Is Facebook's new video property an advertising goldmine?
Facebook Watch goes live in the US bringing TV style long-form content to the platform. How long before it comes to India?
Published - 07-September-2017
Facebook is quietly taking its battle for online video supremacy with Google to the next level. The company announced on Wednesday that its new video content platform, Facebook Watch, which has been beta testing for a few months, has gone live for all US users. Watch is basically a reformatting of Facebook’s existing video tab but what makes it interesting is that it’s not just another content platform; this is a dedicated effort to collar the episodic and long form online video content market.
According to a report on Digiday, shows on Facebook Watch will fall under two categories; half-hour programs and shorter series with episodes running between five and 15 minutes. With Facebook Watch, the social media platform is giving creators, both amateurs and established publishers, the opportunity to develop shows that are subsidized by Facebook. Facebook users will now be able to subscribe to their favourite shows and content creators, similar to YouTube.
There are also reports circulating that Facebook will soon provide content creators the option to bring on-board advertisers on their shows. Some of the big names already a part of the program include the likes of Business Insider, Discovery, Hearst, Bleacher Report and Conde Nast among others.
Though there is no word yet on when we can expect a global launch, this launch should be of definite interest to video marketers and content creators in India.
“I expect that Facebook Watch will take at least a year to expand its reach to the targeted millennials driving video consumption in India. The expansion and outreach of Facebook Watch will also depend on the engagement, content and experience of the consumers,” said Vikas Katoch, Founder and CEO, Adomantra Digital India.
Video has become one of the most significant content types on Facebook and it is also something that the company is focusing extensively on. Given the size of Facebook’s user base and the fact that it promises to bring down the cost of creating video content for publishers, it seems like YouTube has its work cut out. But for the advertiser, the opportunity to insert ads into content that is subscribed and does not randomly appear on the timeline, smells like a great marketing opportunity.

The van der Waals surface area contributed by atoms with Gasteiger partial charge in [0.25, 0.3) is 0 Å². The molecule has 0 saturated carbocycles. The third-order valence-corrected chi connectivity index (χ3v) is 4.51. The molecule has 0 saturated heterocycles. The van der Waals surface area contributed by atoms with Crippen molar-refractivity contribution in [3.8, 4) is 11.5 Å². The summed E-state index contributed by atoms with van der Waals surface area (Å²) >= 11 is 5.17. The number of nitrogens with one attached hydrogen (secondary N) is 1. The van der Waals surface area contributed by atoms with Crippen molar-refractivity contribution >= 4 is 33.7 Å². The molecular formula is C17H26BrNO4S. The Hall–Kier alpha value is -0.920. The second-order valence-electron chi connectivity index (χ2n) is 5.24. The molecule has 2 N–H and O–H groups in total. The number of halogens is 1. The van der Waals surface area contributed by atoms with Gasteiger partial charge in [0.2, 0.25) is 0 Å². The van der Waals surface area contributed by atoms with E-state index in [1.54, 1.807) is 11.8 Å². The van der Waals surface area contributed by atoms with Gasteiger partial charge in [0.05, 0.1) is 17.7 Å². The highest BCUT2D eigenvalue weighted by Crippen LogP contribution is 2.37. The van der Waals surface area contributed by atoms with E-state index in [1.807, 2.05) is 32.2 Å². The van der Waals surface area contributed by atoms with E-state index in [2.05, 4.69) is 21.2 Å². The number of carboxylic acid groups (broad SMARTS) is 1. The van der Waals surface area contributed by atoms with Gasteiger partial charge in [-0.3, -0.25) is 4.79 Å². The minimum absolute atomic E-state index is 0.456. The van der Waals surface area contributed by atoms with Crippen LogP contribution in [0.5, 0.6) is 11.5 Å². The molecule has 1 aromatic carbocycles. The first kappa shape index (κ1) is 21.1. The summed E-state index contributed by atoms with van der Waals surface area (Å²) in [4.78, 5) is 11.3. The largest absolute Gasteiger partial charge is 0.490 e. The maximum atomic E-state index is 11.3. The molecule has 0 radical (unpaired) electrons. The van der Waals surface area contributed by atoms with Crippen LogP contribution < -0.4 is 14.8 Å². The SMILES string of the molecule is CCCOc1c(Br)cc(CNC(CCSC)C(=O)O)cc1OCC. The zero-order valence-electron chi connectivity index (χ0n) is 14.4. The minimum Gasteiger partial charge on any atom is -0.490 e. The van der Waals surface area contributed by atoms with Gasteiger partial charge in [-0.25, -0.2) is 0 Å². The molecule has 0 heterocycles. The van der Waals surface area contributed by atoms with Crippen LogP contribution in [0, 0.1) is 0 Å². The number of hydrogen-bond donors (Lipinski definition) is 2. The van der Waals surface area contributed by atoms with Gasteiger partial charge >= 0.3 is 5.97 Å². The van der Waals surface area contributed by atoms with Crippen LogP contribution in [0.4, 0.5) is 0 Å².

“If the offered content is successful, this is an advertising goldmine. Facebook allows advertisers advanced micro targeting with the drawback that you have to create your own content to leverage it and the launch of Facebook Watch changes that. Content developed will spread across a wide spectrum of target groups allowing advertisers to select the content most suitable to their brand,” opined Abhishek Gupta, Founder & CEO, Sterling AG.
The likes of Netflix, Amazon, Vuclip, Voot and a plethora of other OTT players are spending huge amounts in creating, acquiring and marketing exclusive content. The entry of Facebook with its financial muscle might create imbalance in the current equation.
“The biggest threat to OTT players will be the massive user base that Facebook commands. While OTT players normally have to raise a large amount of capital to create their content (Netflix raised a cool $20 billion,) recovering the capital is a different story all together. If Facebook operates mostly on a revenue share basis, this allows them to propel a massive amount of content with relatively low downsides,” opined Gupta.
However, Subrat Kar, Co-founder and CEO at Vidooly, feels that Facebook Watch might not be the game changer that it wants to portray itself as. “OTT players like Netflix, VOOT and Amazon Prime are leagues ahead in terms of production value. YouTube TV’s key demographic audience are millennials. Even though Facebook Watch is trying to lure as many quality content creators as possible, they can’t create binge worthy content like Game of Thrones or Narcos,” he told us.
Katoch also pointed out that given the huge market for online video content and a market only expected to expand, there was low possibility of any major impact on OTT players in the medium to short term.
On the technical side, Kar also explained why he felt that videos worked differently on Facebook and YouTube. “In this analytics obsessed world, there is a lot of difference between sharing a YouTube video on Facebook and embedding a video natively on Facebook. The other most important factor is the ‘View’ count. Facebook counts the ‘View’ at the three-second mark, whereas YouTube counts views in a logical way. So, in the long run, creators might understand the difference but right now they are trying to ride the wave,” he said.
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However, he did agree that with Facebook promising creators the major portion of revenue earned from ‘ad breaks,’ the vast social footfall could be enough to divert many brands there.